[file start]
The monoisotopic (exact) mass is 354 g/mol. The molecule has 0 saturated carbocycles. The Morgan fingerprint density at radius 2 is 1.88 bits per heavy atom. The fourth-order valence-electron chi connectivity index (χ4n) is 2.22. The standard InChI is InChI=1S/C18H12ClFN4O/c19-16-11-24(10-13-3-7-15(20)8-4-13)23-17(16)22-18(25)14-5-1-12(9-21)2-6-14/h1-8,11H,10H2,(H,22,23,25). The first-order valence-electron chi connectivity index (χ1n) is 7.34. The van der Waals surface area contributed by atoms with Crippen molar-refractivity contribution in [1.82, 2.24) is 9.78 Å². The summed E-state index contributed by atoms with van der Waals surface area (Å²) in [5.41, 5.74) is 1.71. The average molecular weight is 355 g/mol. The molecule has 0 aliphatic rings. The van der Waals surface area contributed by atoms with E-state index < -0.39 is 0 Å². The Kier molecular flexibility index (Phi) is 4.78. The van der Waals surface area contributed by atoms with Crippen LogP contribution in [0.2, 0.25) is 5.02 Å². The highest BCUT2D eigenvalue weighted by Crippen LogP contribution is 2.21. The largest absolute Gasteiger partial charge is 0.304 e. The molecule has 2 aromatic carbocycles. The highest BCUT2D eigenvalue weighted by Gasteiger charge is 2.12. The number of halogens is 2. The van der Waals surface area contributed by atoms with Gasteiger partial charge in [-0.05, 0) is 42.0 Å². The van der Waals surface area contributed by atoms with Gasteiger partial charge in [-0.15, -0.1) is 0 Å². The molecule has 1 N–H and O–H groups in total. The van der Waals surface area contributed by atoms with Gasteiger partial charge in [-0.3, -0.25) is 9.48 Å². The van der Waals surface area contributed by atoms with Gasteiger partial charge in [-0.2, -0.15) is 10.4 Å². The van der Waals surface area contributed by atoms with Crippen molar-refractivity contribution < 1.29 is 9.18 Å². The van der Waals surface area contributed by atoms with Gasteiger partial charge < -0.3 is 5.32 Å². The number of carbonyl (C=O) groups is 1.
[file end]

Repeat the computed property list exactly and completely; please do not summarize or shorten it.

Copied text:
The monoisotopic (exact) mass is 354 g/mol. The molecule has 0 saturated carbocycles. The Morgan fingerprint density at radius 2 is 1.88 bits per heavy atom. The fourth-order valence-electron chi connectivity index (χ4n) is 2.22. The standard InChI is InChI=1S/C18H12ClFN4O/c19-16-11-24(10-13-3-7-15(20)8-4-13)23-17(16)22-18(25)14-5-1-12(9-21)2-6-14/h1-8,11H,10H2,(H,22,23,25). The first-order valence-electron chi connectivity index (χ1n) is 7.34. The van der Waals surface area contributed by atoms with Crippen molar-refractivity contribution in [1.82, 2.24) is 9.78 Å². The summed E-state index contributed by atoms with van der Waals surface area (Å²) in [5.41, 5.74) is 1.71. The average molecular weight is 355 g/mol. The molecule has 0 aliphatic rings. The van der Waals surface area contributed by atoms with E-state index < -0.39 is 0 Å². The Kier molecular flexibility index (Phi) is 4.78. The van der Waals surface area contributed by atoms with Crippen LogP contribution in [0.2, 0.25) is 5.02 Å². The highest BCUT2D eigenvalue weighted by Crippen LogP contribution is 2.21. The largest absolute Gasteiger partial charge is 0.304 e. The molecule has 2 aromatic carbocycles. The highest BCUT2D eigenvalue weighted by Gasteiger charge is 2.12. The number of halogens is 2. The van der Waals surface area contributed by atoms with Gasteiger partial charge in [-0.05, 0) is 42.0 Å². The van der Waals surface area contributed by atoms with Gasteiger partial charge in [-0.15, -0.1) is 0 Å². The molecule has 1 N–H and O–H groups in total. The van der Waals surface area contributed by atoms with Gasteiger partial charge in [-0.3, -0.25) is 9.48 Å². The van der Waals surface area contributed by atoms with Gasteiger partial charge in [-0.2, -0.15) is 10.4 Å². The van der Waals surface area contributed by atoms with Crippen molar-refractivity contribution < 1.29 is 9.18 Å². The van der Waals surface area contributed by atoms with Gasteiger partial charge < -0.3 is 5.32 Å². The number of carbonyl (C=O) groups is 1.